In my younger days, I was a maniac. “Party” to me meant a trip to El Paso, Texas and a night in a club with blaring punk music. I wore earplugs, screamed at the stage, and smoked cloves cigarettes afterward with a friend who was likely on the spectrum too.
I attended few “normal” parties because they bored me. I wanted to talk about Solzhenitsyn, Gogol, or nuclear Armageddon.
Distancing myself from peers through outrageous dress (think Siouxsie Sioux meets Nina Hagen), I followed this philosophy:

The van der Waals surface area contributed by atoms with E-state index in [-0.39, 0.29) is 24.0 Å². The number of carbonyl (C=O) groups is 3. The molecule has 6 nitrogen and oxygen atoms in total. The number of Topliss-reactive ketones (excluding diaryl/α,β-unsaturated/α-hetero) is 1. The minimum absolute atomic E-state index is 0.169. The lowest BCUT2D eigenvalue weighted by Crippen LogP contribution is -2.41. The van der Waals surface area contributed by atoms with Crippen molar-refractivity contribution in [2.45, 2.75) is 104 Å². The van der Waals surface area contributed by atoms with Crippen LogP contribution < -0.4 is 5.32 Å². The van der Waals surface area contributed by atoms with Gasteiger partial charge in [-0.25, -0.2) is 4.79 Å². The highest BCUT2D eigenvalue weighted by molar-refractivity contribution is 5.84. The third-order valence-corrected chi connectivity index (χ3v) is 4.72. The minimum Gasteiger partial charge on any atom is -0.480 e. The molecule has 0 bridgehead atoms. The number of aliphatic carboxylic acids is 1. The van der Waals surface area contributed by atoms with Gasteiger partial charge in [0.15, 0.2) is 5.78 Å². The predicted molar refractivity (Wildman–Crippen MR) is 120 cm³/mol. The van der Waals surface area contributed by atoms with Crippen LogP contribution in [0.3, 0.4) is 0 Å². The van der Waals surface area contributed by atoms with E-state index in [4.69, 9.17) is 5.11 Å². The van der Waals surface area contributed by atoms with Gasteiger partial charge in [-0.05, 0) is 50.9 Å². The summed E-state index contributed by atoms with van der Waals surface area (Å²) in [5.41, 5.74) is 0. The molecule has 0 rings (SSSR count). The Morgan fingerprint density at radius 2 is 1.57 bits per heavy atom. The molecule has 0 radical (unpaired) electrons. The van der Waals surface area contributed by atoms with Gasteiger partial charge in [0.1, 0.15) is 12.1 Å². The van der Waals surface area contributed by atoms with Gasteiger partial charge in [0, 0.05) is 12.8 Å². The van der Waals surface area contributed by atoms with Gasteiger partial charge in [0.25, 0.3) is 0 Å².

I went out to entertain myself, not to interact or to tic off a some social box. My family’s attitude had a good deal to do with this. Mom let me dress however I pleased. I didn’t intend to make a social statement through my dress, but I did want to attract fellow outcasts. My family understood and let me express myself. I wore my despair, disdain, and otherness in slashes of red lipstick and black paint. When I met my husband, I toned myself down, perhaps because I felt safe and accepted.
Inside I still feel different, but I have digested my place in the world. I’m not angry, lonely, or craving excitement. It has to do with finding purpose. Someplace to direct that screaming energy. Someplace outside myself, so I don’t adorn my body but support a cause. I am an activist in my heart.